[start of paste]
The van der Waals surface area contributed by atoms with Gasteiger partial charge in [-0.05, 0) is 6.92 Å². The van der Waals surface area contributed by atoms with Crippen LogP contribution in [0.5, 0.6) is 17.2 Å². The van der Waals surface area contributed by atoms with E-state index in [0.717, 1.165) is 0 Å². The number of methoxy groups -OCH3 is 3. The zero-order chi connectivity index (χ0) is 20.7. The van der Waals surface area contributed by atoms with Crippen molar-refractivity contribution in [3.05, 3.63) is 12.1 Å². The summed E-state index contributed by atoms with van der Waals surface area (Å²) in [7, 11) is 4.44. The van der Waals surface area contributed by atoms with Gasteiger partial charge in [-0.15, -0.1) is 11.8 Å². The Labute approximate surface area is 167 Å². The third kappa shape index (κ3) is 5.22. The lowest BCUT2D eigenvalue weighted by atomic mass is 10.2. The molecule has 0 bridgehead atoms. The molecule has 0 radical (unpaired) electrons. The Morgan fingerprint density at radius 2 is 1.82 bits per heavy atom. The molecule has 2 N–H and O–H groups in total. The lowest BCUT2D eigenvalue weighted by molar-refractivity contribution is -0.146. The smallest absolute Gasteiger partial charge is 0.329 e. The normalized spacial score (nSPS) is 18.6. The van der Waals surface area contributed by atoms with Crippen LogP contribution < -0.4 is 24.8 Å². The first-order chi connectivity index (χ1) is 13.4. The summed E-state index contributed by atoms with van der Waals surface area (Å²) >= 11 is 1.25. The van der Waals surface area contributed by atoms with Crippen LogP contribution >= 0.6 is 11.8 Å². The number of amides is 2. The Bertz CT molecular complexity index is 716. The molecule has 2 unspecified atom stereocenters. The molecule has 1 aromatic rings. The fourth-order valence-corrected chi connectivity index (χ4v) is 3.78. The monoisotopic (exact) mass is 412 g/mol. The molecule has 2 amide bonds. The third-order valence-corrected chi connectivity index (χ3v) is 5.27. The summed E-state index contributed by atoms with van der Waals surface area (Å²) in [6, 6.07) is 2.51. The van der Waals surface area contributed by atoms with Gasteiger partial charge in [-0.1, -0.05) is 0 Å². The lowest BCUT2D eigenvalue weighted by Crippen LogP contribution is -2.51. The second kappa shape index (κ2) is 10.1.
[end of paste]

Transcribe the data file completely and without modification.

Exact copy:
The van der Waals surface area contributed by atoms with Gasteiger partial charge in [-0.05, 0) is 6.92 Å². The van der Waals surface area contributed by atoms with Crippen LogP contribution in [0.5, 0.6) is 17.2 Å². The van der Waals surface area contributed by atoms with E-state index in [0.717, 1.165) is 0 Å². The number of methoxy groups -OCH3 is 3. The zero-order chi connectivity index (χ0) is 20.7. The van der Waals surface area contributed by atoms with Crippen molar-refractivity contribution in [3.05, 3.63) is 12.1 Å². The summed E-state index contributed by atoms with van der Waals surface area (Å²) in [7, 11) is 4.44. The van der Waals surface area contributed by atoms with Gasteiger partial charge in [-0.15, -0.1) is 11.8 Å². The Labute approximate surface area is 167 Å². The third kappa shape index (κ3) is 5.22. The lowest BCUT2D eigenvalue weighted by atomic mass is 10.2. The molecule has 0 bridgehead atoms. The molecule has 0 radical (unpaired) electrons. The Morgan fingerprint density at radius 2 is 1.82 bits per heavy atom. The molecule has 2 N–H and O–H groups in total. The lowest BCUT2D eigenvalue weighted by molar-refractivity contribution is -0.146. The smallest absolute Gasteiger partial charge is 0.329 e. The normalized spacial score (nSPS) is 18.6. The van der Waals surface area contributed by atoms with Crippen LogP contribution < -0.4 is 24.8 Å². The first-order chi connectivity index (χ1) is 13.4. The summed E-state index contributed by atoms with van der Waals surface area (Å²) >= 11 is 1.25. The van der Waals surface area contributed by atoms with Crippen LogP contribution >= 0.6 is 11.8 Å². The number of amides is 2. The Bertz CT molecular complexity index is 716. The molecule has 2 unspecified atom stereocenters. The molecule has 1 aromatic rings. The fourth-order valence-corrected chi connectivity index (χ4v) is 3.78. The monoisotopic (exact) mass is 412 g/mol. The molecule has 2 amide bonds. The third-order valence-corrected chi connectivity index (χ3v) is 5.27. The summed E-state index contributed by atoms with van der Waals surface area (Å²) in [6, 6.07) is 2.51. The van der Waals surface area contributed by atoms with Gasteiger partial charge in [-0.1, -0.05) is 0 Å². The lowest BCUT2D eigenvalue weighted by Crippen LogP contribution is -2.51. The second kappa shape index (κ2) is 10.1.